Saving electricity with one’s home PC


With the very real threat of brown-outs, if not complete black-outs in not just the Tokyo area but Nagoya too, saving electricity is a commonly-heard term, with the government setting a 15% cut as a target, people are looking to even cut down electricity use of their home computers, the subject of a recent survey from goo Research and reported on by


Between the 9th and 13th of May 2011 1,088 members of the goo Research monitor group completed a private internet-based questionnaire. 52.3% of the sample were male, 16.1% in their teens, 18.2% in their twenties, 21.4% in their thirties, 16.2% in their forties, 15.8% in their fifties, and 12.3% aged sixty or older.

I do just all of the PC power-saving activites except for turning off my router, as it is built-in and hidden in a box in the back of a cupboard.

Talking of power-saving, at work we’ve been asked to ensure our computers are set to go into standby mode after 30 minutes of inactivity, and I saw that Panasonic are releasing a power management utility for their Let’s Note portable computer range that will force a plugged-in computer to switch to battery power at predefined times, to reduce the load over peak hours.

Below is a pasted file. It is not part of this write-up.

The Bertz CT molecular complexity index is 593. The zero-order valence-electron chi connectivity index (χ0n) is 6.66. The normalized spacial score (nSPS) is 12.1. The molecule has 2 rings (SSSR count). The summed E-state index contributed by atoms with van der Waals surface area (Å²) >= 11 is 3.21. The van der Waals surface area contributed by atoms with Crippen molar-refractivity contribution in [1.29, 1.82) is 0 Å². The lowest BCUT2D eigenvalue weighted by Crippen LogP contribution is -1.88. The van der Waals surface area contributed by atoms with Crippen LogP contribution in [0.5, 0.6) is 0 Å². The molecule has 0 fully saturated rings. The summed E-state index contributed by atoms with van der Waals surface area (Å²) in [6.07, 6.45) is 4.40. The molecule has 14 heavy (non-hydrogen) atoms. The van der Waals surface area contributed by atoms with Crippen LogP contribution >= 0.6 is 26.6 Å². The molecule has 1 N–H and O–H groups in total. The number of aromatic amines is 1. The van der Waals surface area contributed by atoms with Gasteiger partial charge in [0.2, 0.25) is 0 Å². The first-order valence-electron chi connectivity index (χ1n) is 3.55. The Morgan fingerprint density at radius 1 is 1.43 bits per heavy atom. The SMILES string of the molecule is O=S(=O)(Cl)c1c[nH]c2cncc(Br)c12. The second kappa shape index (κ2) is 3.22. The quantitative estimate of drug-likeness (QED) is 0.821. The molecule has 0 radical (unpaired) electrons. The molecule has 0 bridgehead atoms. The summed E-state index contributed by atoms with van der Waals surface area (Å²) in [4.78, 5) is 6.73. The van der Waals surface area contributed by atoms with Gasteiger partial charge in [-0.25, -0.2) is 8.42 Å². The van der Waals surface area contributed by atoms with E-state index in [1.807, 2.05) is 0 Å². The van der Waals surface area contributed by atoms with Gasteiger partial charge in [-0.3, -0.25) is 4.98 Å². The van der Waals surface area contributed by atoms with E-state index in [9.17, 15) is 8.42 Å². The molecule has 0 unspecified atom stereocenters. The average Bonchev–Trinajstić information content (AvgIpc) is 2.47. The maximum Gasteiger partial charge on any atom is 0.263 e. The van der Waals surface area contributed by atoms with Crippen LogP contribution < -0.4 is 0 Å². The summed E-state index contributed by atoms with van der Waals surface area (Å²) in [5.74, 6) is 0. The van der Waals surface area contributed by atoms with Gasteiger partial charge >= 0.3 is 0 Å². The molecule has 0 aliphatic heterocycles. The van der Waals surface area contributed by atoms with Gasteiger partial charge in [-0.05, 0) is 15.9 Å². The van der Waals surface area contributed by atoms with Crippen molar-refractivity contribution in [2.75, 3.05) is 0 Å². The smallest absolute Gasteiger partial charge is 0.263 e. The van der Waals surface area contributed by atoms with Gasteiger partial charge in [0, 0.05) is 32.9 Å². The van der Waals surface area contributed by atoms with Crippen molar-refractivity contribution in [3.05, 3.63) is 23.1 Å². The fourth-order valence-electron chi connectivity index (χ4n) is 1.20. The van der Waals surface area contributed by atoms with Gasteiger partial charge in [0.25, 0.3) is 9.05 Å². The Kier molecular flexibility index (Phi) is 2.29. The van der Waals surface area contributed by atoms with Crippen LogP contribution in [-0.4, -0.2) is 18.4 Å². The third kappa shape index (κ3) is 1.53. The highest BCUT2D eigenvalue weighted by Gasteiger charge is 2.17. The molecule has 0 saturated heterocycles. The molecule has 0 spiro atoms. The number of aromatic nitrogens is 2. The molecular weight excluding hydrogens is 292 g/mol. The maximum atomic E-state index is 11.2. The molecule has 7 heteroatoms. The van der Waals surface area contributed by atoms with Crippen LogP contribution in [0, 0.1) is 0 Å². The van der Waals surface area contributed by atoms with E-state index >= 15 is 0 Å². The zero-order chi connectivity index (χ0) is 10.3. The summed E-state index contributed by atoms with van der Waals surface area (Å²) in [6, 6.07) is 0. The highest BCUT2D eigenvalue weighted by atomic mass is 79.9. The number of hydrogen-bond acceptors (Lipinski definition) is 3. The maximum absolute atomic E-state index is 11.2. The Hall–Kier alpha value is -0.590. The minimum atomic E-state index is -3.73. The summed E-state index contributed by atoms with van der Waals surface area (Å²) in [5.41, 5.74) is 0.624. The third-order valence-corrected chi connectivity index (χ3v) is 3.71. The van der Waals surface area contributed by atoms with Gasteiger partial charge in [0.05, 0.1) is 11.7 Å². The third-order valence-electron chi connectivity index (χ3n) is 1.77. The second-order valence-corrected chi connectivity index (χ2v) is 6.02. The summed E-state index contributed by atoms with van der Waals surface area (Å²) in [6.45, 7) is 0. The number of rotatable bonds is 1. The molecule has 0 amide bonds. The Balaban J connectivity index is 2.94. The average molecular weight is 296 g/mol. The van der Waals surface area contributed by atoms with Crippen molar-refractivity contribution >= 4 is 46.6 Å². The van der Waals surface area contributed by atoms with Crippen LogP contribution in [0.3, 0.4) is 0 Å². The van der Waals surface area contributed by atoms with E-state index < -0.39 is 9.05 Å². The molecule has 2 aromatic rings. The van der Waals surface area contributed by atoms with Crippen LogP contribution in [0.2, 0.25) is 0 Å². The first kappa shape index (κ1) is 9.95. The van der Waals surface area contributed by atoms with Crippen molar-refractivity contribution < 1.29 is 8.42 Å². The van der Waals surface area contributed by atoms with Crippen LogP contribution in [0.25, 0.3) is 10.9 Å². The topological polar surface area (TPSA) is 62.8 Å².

Research results

First, the sample was asked if they were being aware of saving electricity, and 69.9%, or 760 people said they were. These 760 people were asked the following question:

Q1: Which of the following are you doing to save electricity regarding your home computer? (Sample size=760, multiple answer)

Power down when not in use47162.0%
Unplug when not in use25133.0%
When leaving plugged in, use standby or hibernate mode22329.3%
Only switch on modem, router, etc when using the internet13918.2%
None of the above8411.1%

Presumably the 84 above included a few who did not have a home computer.

When asked about what other home electrical item-related economising they did, the three most popular activities were taking care to switch off lights in unused rooms with 607 doing this, 459 people only plugging in the television when watching it, and 251 people only plugging in their videos or DVDs when actually using them.

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